EJIT, Marshall Islands — Jack Niedenthal carefully picked his way around overgrown graves, through tangled weeds and fire ants, toward a headstone tucked at the back of a small cemetery. Entombed in the sandy soil was his wife’s grandfather.
Jukwa Jakeo was his name, and he was one of the original islanders relocated off Bikini Atoll — one of the atolls in the Marshall Islands — by the United States after the Second World War. The story of how he came to rest here, in a cemetery on an island far from his home, is a story of a paradise lost.
“If you’re a Bikinian kid nowadays, you know that Bikini is your gift from God,” Niedenthal told The WorldPost on a recent walk around Ejit. “There’s still a huge affection for it. But it’s almost just a myth to them. They’ve never seen it. They probably never will see it.”
The Bikinians can’t go home. Not yet, anyway. The islands on Bikini Atoll are still contaminated with radioactive fallout, decades after dozens of nuclear tests by the United States during the Cold War. Bikini is a paradise — pristine white sandy beaches, a turquoise lagoon, the thundering waves of the Pacific, coconut palms, giant land crabs, coral reefs — but to live there would be to slowly and painfully kill yourself.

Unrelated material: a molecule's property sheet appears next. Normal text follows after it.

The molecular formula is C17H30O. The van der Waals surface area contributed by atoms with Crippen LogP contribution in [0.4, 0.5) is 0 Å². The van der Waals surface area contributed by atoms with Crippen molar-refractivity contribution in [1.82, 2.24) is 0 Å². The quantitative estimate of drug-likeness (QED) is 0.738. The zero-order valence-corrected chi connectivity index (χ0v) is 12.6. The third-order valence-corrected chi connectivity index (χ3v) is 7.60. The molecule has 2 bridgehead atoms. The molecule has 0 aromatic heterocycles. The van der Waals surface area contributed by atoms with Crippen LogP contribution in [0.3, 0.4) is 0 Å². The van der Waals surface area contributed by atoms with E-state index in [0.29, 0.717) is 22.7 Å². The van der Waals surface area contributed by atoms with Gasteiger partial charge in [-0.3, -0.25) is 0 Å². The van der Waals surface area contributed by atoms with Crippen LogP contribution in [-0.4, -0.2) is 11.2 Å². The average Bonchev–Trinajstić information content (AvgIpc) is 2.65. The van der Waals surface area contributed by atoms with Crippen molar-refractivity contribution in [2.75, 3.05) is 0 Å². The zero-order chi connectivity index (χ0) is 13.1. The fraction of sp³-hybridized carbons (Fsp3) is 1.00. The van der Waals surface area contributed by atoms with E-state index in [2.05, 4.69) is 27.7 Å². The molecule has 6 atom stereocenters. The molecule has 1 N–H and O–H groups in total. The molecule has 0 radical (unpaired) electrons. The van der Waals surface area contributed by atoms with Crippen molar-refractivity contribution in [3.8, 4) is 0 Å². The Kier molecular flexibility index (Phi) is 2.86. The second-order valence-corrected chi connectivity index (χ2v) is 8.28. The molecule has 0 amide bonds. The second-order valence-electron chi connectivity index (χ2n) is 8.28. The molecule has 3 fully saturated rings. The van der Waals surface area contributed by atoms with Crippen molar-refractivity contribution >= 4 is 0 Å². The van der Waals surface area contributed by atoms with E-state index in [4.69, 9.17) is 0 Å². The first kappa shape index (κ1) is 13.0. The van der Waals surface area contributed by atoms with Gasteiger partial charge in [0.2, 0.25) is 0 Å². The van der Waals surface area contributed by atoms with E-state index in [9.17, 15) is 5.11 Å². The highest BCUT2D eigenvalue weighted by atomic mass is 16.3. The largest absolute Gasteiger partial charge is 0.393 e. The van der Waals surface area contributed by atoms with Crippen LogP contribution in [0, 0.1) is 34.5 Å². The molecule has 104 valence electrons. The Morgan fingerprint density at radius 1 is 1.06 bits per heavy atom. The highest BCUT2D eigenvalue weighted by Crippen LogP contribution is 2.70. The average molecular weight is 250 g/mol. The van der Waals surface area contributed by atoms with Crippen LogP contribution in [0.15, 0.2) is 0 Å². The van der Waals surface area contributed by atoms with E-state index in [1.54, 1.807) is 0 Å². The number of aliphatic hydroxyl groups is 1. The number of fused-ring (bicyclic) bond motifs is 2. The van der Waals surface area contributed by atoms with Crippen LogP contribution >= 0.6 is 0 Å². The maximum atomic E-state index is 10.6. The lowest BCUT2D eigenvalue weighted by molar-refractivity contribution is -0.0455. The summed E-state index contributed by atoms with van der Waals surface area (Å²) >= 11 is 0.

Nowadays, the Bikinians are a distinct community in the Marshall Islands, a homeless group marooned on two islands they never wanted nor believed they’d be stuck on in 2015. Meanwhile, their home remains virtually untouched by human development since World War II.
About 250 Bikinians live on Ejit, an island on Majuro Atoll, not far from the capital of the Marshall Islands. Many others live on a distant outer island called Kili. Both islands are about 500 miles away from Bikini, and 184 miles from each other. A plane flies from Majuro to Kili about once a week and ships go maybe four times a year, but otherwise they don’t have much contact with the outside world.
These places were supposed to be temporary homes.
The story of how the Bikinians ended up on Ejit and Kili begins with a bomb.
The bomb was called “Helen of Bikini.” It was detonated in July 1946 almost 100 feet below the surface of Bikini’s lagoon. It sank 10 ships that had been placed in the expected blast radius (the military was wondering if an atomic bomb, aimed at ships, would sink them), including the USS Saratoga, an aircraft carrier as long as two and a half football fields.